It’s too bad for Native Americans that they didn’t think to challenge the immigration laws as unconstitutional, all the way back when there was still room for Anglos and Germans as well as for them.
And as for the low IQ of Hispanics, I’m wondering whether Kimel is aware of the level of sophistication of Mexican society back before, say, 1776.
And at least as important, I’m wondering why he thinks the good white folk in rural Mississippi, Kentucky and Tennessee, for example, and in much of the small-town and small-city Rust Belt and Midwest, have higher IQs than Hispanics—given the current state of so many of their lives, and their current rate of use of the social safety net. Few of the folks in Kentucky who voted straight-ticket Republican earlier this month and who now reportedly are panicking that they might lose their Medicaid benefits—and who still apparently don’t know that they probably also will lose their food stamps—are, say, Hispanic.
I’m guessing based on his surname that Dan Crawford is of Anglo genetic stock, so he’d be here even if a good percentage of the rest of this country’s current population would not be had the likes of Kimel had their say. Which I assume is why he’s allowing his blog, which he carefully curated for well more than a decade, to be indiscriminately used to push this vile nonsense even though he himself would not be caught dead writing or supporting this stuff.
And even though at this moment in this country, it’s feeding a truly dangerous beast.
And even though while Kimel claims that some of the commenters here are pushing to make writings of this sort—how bizarre is this guy going to get here?—Dan himself surely recognizes that no comment here has suggested any such thing and that this weird, incessant, sleight-of-hand method of making claims that are outright false—not just about what his statistics show but also about what he’s just said, and now about what commenters have said.
Where exactly in this thread or in threads to his other posts did someone say that writing this nonsense is or should be illegal?
Kimel is—now openly—a white nationalist. And maybe those who follow this blog but who aren’t should just boycott this blog as they would blogs whose sole purpose is white nationalism.
Not sure how long this comment will remain here. I’m guessing, not long, unless it’s responded to with some rant.
“Kimel is—now openly—a white nationalist. And maybe those who follow this blog but who aren’t should just boycott this blog as they would blogs whose sole purpose is white nationalism.”
I am sorry to read this kind of comment Bev, but you have gone off the rails. Your own rants are becoming tiresome. There are clear reasons to disagree, but white nationalism is not one of them. I am afraid a cooling off period is needed…AB will just have to boycott you for now.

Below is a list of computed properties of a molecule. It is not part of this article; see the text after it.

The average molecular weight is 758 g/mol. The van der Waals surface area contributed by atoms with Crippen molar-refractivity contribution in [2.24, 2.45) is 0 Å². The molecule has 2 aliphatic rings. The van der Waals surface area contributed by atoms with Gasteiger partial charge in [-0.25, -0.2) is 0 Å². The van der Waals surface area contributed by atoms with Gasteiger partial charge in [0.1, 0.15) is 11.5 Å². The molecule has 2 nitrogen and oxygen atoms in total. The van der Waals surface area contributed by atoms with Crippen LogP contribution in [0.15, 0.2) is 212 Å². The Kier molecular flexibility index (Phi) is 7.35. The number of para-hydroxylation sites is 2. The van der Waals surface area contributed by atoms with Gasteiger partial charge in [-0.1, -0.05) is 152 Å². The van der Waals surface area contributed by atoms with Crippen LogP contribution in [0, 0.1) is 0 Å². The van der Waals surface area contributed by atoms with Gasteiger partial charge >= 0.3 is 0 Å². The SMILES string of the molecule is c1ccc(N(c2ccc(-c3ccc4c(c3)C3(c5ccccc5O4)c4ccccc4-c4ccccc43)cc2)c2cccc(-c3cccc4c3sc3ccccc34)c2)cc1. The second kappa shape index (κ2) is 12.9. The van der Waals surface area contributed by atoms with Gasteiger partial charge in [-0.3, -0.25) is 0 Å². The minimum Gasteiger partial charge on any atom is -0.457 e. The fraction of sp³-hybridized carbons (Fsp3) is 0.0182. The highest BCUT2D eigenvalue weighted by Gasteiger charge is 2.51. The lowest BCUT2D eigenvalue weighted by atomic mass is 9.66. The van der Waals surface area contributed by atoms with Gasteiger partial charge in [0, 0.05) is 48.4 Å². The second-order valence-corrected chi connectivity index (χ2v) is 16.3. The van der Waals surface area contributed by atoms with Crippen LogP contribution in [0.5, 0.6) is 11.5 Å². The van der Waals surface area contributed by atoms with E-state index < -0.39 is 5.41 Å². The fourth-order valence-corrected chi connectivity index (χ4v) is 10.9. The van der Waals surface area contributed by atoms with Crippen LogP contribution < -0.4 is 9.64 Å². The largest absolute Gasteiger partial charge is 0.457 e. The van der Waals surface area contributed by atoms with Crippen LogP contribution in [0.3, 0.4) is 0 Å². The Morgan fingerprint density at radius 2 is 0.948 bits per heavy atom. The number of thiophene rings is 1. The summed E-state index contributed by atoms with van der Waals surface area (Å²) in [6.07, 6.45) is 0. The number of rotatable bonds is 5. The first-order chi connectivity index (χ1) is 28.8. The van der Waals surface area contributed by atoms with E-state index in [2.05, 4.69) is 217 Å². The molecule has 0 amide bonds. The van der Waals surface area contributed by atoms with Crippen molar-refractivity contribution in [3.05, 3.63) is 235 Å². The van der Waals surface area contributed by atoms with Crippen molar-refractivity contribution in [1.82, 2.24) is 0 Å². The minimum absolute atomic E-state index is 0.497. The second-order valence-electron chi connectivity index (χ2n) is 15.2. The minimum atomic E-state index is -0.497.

Might not go that far, but it is getting pretty bad when someone brings up the Preamble and somehow ignores that “establish justice” thing.
Course, the FFs were far from perfect, but at least we have made a lot of progress towards the goal of justice.
Until now of course.
There is no one in the country who can possibly believe that justice, of all shapes and sizes, will decrease the next several years.
Obama believes his Admin’s achievements will be saved. There is not a shot. I’m worried about LBJ’s achievements being saved. I’m worried about FDR’s achievements being saved.
And most of all I worry about there not being another Martin Luther King to restart a peaceful dialogue to repair this destruction. A destruction that is foreshadowed by these intolerable posts by Kimel.
Uh-oh, Kimel. Better get a more widely read forum than AB for educating the masses about the meaning of the Welfare clause in the Constitution’s Preamble. Seems a substantial majority of the public isn’t aware of it:
“general welfare” does not mean a few points in GDP growth at the cost of say, the environment, worker safety, retirement insurance, health insurance, and recognizing that there are other talents necessary even to gdp than being related distantly to someone who got a nobel prize.
it is your bad logic that informs your bad statistics.
Not sure what you mean by, you might not go that far, EMichael. But the Preamble stuff is the least dangerous part of what this guy is trying to sell, because it’s so obviously nonsense. The REALLY dangerous stuff he spews is the constant conflating of this or that statistic and relevance to his stated conclusion.
Often, as with this post, he adopts a conclusion of someone he’s quoting, based on some statistic the other person is using that does not actually indicate anything that suggests the conclusion they claim. There are two constants in his posts: the sleights of hand of that sort, and the denials that he said what he said either in the post or a comment in the post’s thread, or in another of posts or comments to one of them—and his claim that we all just misunderstood what he as saying, we’re putting words in his mouth, and what he actually said was … whatever.
And, yes, a blog that has this stuff on it and keeps posting post after post claiming statistics to support a white supremacy, and now the Preamble of the Constitution to support white nationalism, damn well is a white supremacist and white nationalist blog. No matter what else is posted on the blog.
You end your comment with: A destruction that is foreshadowed by these intolerable posts by Kimel. A blog that lends itself to the aid of this is itself intolerable.
About a week ago, Krugman in a Twitter post mentioned “The Sorrow and the Pity.” There’s a reason why he did. Dan Crawford should check out what Krugman meant, if he’s unfamiliar with “The Sorrow and the Pity”:
This isn’t trivial stuff.